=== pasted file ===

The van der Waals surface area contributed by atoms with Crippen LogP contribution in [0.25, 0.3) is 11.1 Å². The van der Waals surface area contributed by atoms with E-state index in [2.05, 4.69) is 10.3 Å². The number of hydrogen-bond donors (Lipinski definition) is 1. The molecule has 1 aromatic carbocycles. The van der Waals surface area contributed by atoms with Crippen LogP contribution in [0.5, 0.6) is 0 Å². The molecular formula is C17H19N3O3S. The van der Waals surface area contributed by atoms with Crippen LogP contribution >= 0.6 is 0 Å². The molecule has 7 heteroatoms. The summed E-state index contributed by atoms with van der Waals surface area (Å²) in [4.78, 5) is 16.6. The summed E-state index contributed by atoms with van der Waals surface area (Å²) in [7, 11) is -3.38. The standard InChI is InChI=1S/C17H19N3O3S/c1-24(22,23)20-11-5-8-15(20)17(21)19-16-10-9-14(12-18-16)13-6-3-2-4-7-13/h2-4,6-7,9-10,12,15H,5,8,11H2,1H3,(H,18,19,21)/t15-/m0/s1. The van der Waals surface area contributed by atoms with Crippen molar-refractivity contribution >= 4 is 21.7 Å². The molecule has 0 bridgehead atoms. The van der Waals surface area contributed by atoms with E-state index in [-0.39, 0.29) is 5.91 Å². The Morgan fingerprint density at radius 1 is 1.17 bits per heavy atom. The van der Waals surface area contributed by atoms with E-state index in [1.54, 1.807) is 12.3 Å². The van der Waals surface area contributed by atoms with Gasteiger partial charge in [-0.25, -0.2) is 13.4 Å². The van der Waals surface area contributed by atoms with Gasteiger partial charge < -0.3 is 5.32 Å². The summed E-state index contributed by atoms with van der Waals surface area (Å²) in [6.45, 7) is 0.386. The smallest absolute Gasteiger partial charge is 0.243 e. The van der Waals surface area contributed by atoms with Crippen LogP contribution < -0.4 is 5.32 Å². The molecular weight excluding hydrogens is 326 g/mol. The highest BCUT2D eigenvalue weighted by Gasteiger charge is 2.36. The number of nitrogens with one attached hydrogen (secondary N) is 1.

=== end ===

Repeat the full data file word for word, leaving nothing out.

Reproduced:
The van der Waals surface area contributed by atoms with Crippen LogP contribution in [0.25, 0.3) is 11.1 Å². The van der Waals surface area contributed by atoms with E-state index in [2.05, 4.69) is 10.3 Å². The number of hydrogen-bond donors (Lipinski definition) is 1. The molecule has 1 aromatic carbocycles. The van der Waals surface area contributed by atoms with Crippen LogP contribution in [0.5, 0.6) is 0 Å². The molecular formula is C17H19N3O3S. The van der Waals surface area contributed by atoms with Crippen LogP contribution >= 0.6 is 0 Å². The molecule has 7 heteroatoms. The summed E-state index contributed by atoms with van der Waals surface area (Å²) in [4.78, 5) is 16.6. The summed E-state index contributed by atoms with van der Waals surface area (Å²) in [7, 11) is -3.38. The standard InChI is InChI=1S/C17H19N3O3S/c1-24(22,23)20-11-5-8-15(20)17(21)19-16-10-9-14(12-18-16)13-6-3-2-4-7-13/h2-4,6-7,9-10,12,15H,5,8,11H2,1H3,(H,18,19,21)/t15-/m0/s1. The van der Waals surface area contributed by atoms with Crippen molar-refractivity contribution >= 4 is 21.7 Å². The molecule has 0 bridgehead atoms. The van der Waals surface area contributed by atoms with E-state index in [-0.39, 0.29) is 5.91 Å². The Morgan fingerprint density at radius 1 is 1.17 bits per heavy atom. The van der Waals surface area contributed by atoms with E-state index in [1.54, 1.807) is 12.3 Å². The van der Waals surface area contributed by atoms with Gasteiger partial charge in [-0.25, -0.2) is 13.4 Å². The van der Waals surface area contributed by atoms with Gasteiger partial charge < -0.3 is 5.32 Å². The summed E-state index contributed by atoms with van der Waals surface area (Å²) in [6.45, 7) is 0.386. The smallest absolute Gasteiger partial charge is 0.243 e. The van der Waals surface area contributed by atoms with Crippen LogP contribution < -0.4 is 5.32 Å². The molecular weight excluding hydrogens is 326 g/mol. The highest BCUT2D eigenvalue weighted by Gasteiger charge is 2.36. The number of nitrogens with one attached hydrogen (secondary N) is 1.